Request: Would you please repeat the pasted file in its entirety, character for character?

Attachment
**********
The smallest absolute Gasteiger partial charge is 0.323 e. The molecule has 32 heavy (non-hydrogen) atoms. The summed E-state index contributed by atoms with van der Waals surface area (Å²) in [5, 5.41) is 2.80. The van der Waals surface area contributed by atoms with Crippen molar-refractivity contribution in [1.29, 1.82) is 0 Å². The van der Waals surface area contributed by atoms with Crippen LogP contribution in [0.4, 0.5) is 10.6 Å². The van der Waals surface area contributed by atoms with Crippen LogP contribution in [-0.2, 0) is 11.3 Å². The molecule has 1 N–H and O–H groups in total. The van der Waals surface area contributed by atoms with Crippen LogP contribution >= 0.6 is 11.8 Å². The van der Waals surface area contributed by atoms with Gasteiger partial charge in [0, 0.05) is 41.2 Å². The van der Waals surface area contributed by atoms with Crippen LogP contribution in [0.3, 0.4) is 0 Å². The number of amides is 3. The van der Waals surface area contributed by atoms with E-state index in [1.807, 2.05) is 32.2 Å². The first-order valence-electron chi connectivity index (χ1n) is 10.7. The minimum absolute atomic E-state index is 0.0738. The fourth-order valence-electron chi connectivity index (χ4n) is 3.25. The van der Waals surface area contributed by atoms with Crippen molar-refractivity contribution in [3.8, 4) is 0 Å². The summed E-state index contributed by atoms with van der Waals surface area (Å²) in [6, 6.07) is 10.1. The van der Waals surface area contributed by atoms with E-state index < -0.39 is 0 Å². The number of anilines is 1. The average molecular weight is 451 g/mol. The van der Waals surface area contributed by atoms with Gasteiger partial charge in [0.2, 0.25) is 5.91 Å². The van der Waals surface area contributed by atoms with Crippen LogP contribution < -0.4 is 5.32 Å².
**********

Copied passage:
The smallest absolute Gasteiger partial charge is 0.323 e. The molecule has 32 heavy (non-hydrogen) atoms. The summed E-state index contributed by atoms with van der Waals surface area (Å²) in [5, 5.41) is 2.80. The van der Waals surface area contributed by atoms with Crippen molar-refractivity contribution in [1.29, 1.82) is 0 Å². The van der Waals surface area contributed by atoms with Crippen LogP contribution in [0.4, 0.5) is 10.6 Å². The van der Waals surface area contributed by atoms with Crippen LogP contribution in [-0.2, 0) is 11.3 Å². The molecule has 1 N–H and O–H groups in total. The van der Waals surface area contributed by atoms with Crippen LogP contribution >= 0.6 is 11.8 Å². The van der Waals surface area contributed by atoms with Gasteiger partial charge in [0, 0.05) is 41.2 Å². The van der Waals surface area contributed by atoms with Crippen LogP contribution in [0.3, 0.4) is 0 Å². The number of amides is 3. The van der Waals surface area contributed by atoms with E-state index in [1.807, 2.05) is 32.2 Å². The first-order valence-electron chi connectivity index (χ1n) is 10.7. The minimum absolute atomic E-state index is 0.0738. The fourth-order valence-electron chi connectivity index (χ4n) is 3.25. The van der Waals surface area contributed by atoms with Crippen molar-refractivity contribution in [3.8, 4) is 0 Å². The summed E-state index contributed by atoms with van der Waals surface area (Å²) in [6, 6.07) is 10.1. The van der Waals surface area contributed by atoms with E-state index < -0.39 is 0 Å². The number of anilines is 1. The average molecular weight is 451 g/mol. The van der Waals surface area contributed by atoms with Gasteiger partial charge in [0.2, 0.25) is 5.91 Å². The van der Waals surface area contributed by atoms with Crippen LogP contribution < -0.4 is 5.32 Å².